Devotions’: Poems From a ‘Wild and Precious Life

By Davin Faris, age 15, home-school, Frederick, Md.

The final book by the late Pulitzer Prize-winning poet Mary Oliver, “Devotions,” is nothing short of an abridged life’s work. Its contents span more than half a century, chosen by Oliver herself from 27 of her collections. Yet that scope is easy to forget; one poem follows the next with such completeness that they hardly feel separate at all, each one simply drawing focus to a different corner of the profound natural world that Oliver inhabits.

“Devotions” centers on the idea of finding answers in ordinary things, the everyday miracles that society has conditioned us to overlook. In truth, nothing Oliver writes about — from the sweetgrass to the wild geese to the dog in the snow — is insignificant. Rather, she renders it meaningful by finding such importance there. The greatest strength of Oliver’s poetry, though, is that she brings the reader into it as well. She doesn’t just recount experiences vividly; she beckons us to walk and wonder beside her. Then she asks of the reader in return, writing: “Did you feel it, in your heart, how it pertained to everything? And have you finally figured out what beauty is for? And have you changed your life?”

Oliver’s book is founded on such questions, almost accusations, that defy dismissal — after all, not answering is an answer in itself. Each pointed remark is a call for us to simply pay attention. God (or gods) may be invisible, Oliver contends, “but holiness is visible, entirely,” if only we seek it out. While the delicate imagery and starkly accurate metaphors of this collection make it a pleasure to read, it has far more substance to it. “Devotions” is a set of lessons on how to attend to the world, how to “keep some room in your heart for the unimaginable.” Its pages escort us through “the willows and the honey locust, […] the beech, the oaks and the pines,” past the thrush singing at twilight and to water that wakes our bones. It rejects all notions of separateness, superiority or rigidity. It encounters the divine in innumerable unlikely places, marked not by grandeur but by simplicity.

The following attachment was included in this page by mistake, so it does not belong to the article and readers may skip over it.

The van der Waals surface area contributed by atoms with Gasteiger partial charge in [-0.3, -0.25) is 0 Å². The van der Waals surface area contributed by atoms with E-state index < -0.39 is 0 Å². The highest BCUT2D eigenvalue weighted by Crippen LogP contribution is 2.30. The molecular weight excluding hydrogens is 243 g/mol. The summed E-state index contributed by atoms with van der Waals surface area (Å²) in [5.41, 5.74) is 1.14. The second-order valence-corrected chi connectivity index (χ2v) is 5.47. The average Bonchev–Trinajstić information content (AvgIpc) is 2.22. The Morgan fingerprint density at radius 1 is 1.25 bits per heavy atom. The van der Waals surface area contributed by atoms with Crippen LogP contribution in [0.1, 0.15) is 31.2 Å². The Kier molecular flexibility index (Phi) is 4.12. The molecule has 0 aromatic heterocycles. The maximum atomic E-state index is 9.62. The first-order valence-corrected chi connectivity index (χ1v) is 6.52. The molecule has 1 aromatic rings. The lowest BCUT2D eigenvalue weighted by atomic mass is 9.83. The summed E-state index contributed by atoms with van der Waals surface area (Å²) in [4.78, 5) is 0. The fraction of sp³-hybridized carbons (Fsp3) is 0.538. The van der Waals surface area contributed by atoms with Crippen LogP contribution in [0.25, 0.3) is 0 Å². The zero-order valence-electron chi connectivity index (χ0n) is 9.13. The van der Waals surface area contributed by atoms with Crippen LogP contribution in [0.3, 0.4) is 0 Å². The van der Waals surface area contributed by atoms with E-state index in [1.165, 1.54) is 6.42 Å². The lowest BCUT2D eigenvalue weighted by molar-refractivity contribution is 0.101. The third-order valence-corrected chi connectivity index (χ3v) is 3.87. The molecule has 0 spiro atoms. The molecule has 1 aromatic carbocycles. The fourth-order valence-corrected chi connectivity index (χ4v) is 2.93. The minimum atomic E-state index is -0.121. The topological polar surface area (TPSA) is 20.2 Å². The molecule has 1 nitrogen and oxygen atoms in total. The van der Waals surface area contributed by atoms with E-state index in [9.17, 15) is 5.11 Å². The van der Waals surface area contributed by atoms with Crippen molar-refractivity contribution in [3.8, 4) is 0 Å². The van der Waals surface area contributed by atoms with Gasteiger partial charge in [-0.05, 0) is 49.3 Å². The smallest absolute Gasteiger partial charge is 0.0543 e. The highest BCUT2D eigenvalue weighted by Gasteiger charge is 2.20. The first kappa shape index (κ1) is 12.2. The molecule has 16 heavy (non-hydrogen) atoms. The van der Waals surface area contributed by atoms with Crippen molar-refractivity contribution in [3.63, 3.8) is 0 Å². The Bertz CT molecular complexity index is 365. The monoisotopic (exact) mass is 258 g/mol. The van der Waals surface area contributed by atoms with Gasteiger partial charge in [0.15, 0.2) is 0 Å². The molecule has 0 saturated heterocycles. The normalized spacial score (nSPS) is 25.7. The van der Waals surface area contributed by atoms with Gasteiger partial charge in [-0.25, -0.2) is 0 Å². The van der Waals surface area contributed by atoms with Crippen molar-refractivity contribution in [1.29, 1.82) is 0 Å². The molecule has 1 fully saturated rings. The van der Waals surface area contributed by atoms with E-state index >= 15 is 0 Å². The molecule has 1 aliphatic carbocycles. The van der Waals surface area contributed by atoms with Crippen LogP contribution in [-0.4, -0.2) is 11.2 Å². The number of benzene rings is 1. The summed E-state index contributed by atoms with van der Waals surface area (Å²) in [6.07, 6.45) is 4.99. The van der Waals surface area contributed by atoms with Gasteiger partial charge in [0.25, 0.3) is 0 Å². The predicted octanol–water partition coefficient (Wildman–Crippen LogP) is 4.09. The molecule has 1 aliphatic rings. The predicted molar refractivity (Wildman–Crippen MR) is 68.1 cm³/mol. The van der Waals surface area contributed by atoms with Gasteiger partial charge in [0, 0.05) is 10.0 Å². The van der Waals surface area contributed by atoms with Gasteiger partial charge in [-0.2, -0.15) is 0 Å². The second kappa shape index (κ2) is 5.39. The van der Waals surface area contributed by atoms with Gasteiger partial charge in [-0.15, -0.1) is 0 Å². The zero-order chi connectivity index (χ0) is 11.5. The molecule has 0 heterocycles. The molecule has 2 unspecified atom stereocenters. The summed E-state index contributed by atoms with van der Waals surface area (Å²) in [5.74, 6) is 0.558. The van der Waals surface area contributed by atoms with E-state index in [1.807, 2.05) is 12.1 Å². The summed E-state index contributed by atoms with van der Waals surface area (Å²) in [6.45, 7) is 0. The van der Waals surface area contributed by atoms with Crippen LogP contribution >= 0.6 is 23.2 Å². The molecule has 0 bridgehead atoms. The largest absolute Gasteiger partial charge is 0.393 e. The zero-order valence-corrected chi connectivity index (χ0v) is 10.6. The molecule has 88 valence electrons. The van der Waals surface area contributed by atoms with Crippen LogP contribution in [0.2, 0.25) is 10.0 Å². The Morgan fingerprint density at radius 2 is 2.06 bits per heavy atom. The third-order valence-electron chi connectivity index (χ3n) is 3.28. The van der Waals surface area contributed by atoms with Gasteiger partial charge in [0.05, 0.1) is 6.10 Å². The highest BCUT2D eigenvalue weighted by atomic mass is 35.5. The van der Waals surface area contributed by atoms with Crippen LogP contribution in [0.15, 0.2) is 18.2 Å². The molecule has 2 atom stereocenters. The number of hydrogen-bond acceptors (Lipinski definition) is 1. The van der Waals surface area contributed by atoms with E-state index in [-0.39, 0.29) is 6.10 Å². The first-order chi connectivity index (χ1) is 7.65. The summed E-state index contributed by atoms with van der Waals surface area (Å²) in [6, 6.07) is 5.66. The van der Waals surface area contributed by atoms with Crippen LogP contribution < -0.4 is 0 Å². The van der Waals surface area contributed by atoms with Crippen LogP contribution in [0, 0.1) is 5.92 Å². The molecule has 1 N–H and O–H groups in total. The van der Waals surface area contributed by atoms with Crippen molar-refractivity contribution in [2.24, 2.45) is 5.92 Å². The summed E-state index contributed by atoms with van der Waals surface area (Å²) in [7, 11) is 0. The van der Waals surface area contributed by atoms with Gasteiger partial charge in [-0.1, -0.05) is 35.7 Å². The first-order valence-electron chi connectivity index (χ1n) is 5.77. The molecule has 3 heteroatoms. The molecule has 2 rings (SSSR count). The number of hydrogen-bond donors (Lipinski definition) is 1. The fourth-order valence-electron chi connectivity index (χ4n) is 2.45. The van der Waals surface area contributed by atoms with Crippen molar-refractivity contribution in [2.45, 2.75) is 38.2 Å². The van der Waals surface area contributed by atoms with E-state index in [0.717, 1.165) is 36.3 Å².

While her poems occasionally strain under their own whimsy and specificity, following the formula of her other works but lacking the same depth, “Devotions” remains, at its heart, a poignant meditation on experiencing “mysteries too marvelous to be understood.” By coupling the unanswerable with an astounding existential Gnosticism, Oliver reveals how the bare acts of living and noticing can embody prayers more powerfully than words. She urges us, with each verse, to mend the rift between ourselves and everything greater: “Love yourself,” she writes. “Then forget it. Then, love the world.”